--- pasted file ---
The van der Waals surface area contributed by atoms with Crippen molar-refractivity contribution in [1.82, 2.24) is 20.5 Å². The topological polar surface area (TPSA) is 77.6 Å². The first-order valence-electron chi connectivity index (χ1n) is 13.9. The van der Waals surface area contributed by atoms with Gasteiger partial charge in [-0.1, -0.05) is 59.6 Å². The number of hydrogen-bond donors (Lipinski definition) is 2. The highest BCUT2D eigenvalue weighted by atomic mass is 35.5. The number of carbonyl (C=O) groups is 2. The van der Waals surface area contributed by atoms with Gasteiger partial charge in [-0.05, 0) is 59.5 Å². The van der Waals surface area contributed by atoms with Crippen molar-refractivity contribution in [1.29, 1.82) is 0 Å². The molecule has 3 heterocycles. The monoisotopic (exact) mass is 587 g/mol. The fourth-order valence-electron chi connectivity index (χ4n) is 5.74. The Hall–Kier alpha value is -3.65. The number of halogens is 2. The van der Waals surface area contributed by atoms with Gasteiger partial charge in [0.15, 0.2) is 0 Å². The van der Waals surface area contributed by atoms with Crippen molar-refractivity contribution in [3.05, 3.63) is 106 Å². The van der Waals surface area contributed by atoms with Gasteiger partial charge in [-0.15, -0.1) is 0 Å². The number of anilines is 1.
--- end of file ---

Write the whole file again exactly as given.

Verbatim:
The van der Waals surface area contributed by atoms with Crippen molar-refractivity contribution in [1.82, 2.24) is 20.5 Å². The topological polar surface area (TPSA) is 77.6 Å². The first-order valence-electron chi connectivity index (χ1n) is 13.9. The van der Waals surface area contributed by atoms with Gasteiger partial charge in [-0.1, -0.05) is 59.6 Å². The number of hydrogen-bond donors (Lipinski definition) is 2. The highest BCUT2D eigenvalue weighted by atomic mass is 35.5. The number of carbonyl (C=O) groups is 2. The van der Waals surface area contributed by atoms with Gasteiger partial charge in [-0.05, 0) is 59.5 Å². The van der Waals surface area contributed by atoms with Crippen molar-refractivity contribution in [1.29, 1.82) is 0 Å². The molecule has 3 heterocycles. The monoisotopic (exact) mass is 587 g/mol. The fourth-order valence-electron chi connectivity index (χ4n) is 5.74. The Hall–Kier alpha value is -3.65. The number of halogens is 2. The van der Waals surface area contributed by atoms with Gasteiger partial charge in [0.15, 0.2) is 0 Å². The van der Waals surface area contributed by atoms with Crippen molar-refractivity contribution in [3.05, 3.63) is 106 Å². The van der Waals surface area contributed by atoms with Gasteiger partial charge in [-0.15, -0.1) is 0 Å². The number of anilines is 1.